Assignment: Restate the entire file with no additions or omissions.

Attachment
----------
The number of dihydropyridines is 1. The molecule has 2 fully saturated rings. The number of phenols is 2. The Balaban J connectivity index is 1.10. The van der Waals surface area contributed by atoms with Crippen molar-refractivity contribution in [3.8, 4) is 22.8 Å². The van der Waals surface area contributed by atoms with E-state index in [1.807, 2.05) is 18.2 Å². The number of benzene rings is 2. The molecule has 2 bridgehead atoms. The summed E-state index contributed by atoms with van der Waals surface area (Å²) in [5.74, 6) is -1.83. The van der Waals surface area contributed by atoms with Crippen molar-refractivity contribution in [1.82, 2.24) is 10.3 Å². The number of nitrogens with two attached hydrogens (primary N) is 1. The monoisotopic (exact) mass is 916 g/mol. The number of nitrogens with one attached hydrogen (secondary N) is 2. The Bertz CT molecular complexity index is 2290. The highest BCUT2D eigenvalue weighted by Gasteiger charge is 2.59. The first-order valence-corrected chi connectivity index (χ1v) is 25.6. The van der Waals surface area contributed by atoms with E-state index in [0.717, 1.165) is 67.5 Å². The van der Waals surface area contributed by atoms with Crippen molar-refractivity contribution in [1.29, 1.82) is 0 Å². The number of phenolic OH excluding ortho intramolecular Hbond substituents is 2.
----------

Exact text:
The number of dihydropyridines is 1. The molecule has 2 fully saturated rings. The number of phenols is 2. The Balaban J connectivity index is 1.10. The van der Waals surface area contributed by atoms with Crippen molar-refractivity contribution in [3.8, 4) is 22.8 Å². The van der Waals surface area contributed by atoms with E-state index in [1.807, 2.05) is 18.2 Å². The number of benzene rings is 2. The molecule has 2 bridgehead atoms. The summed E-state index contributed by atoms with van der Waals surface area (Å²) in [5.74, 6) is -1.83. The van der Waals surface area contributed by atoms with Crippen molar-refractivity contribution in [1.82, 2.24) is 10.3 Å². The number of nitrogens with two attached hydrogens (primary N) is 1. The monoisotopic (exact) mass is 916 g/mol. The number of nitrogens with one attached hydrogen (secondary N) is 2. The Bertz CT molecular complexity index is 2290. The highest BCUT2D eigenvalue weighted by Gasteiger charge is 2.59. The first-order valence-corrected chi connectivity index (χ1v) is 25.6. The van der Waals surface area contributed by atoms with E-state index in [0.717, 1.165) is 67.5 Å². The van der Waals surface area contributed by atoms with Crippen molar-refractivity contribution in [1.29, 1.82) is 0 Å². The number of phenolic OH excluding ortho intramolecular Hbond substituents is 2.